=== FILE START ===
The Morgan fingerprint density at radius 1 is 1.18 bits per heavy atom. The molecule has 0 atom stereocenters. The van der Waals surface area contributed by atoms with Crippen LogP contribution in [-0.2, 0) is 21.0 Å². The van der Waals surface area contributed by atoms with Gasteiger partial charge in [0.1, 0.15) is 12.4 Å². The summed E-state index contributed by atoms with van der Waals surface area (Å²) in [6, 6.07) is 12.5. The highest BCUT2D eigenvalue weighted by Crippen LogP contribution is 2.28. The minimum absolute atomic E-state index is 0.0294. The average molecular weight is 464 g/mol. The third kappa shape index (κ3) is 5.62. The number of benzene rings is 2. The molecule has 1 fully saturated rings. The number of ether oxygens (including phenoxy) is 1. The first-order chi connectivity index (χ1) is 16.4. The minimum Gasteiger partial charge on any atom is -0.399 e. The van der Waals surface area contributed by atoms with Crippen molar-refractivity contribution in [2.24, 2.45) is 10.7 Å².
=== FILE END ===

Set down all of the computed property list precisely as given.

The Morgan fingerprint density at radius 1 is 1.18 bits per heavy atom. The molecule has 0 atom stereocenters. The van der Waals surface area contributed by atoms with Crippen LogP contribution in [-0.2, 0) is 21.0 Å². The van der Waals surface area contributed by atoms with Gasteiger partial charge in [0.1, 0.15) is 12.4 Å². The summed E-state index contributed by atoms with van der Waals surface area (Å²) in [6, 6.07) is 12.5. The highest BCUT2D eigenvalue weighted by Crippen LogP contribution is 2.28. The minimum absolute atomic E-state index is 0.0294. The average molecular weight is 464 g/mol. The third kappa shape index (κ3) is 5.62. The number of benzene rings is 2. The molecule has 1 fully saturated rings. The number of ether oxygens (including phenoxy) is 1. The first-order chi connectivity index (χ1) is 16.4. The minimum Gasteiger partial charge on any atom is -0.399 e. The van der Waals surface area contributed by atoms with Crippen molar-refractivity contribution in [2.24, 2.45) is 10.7 Å².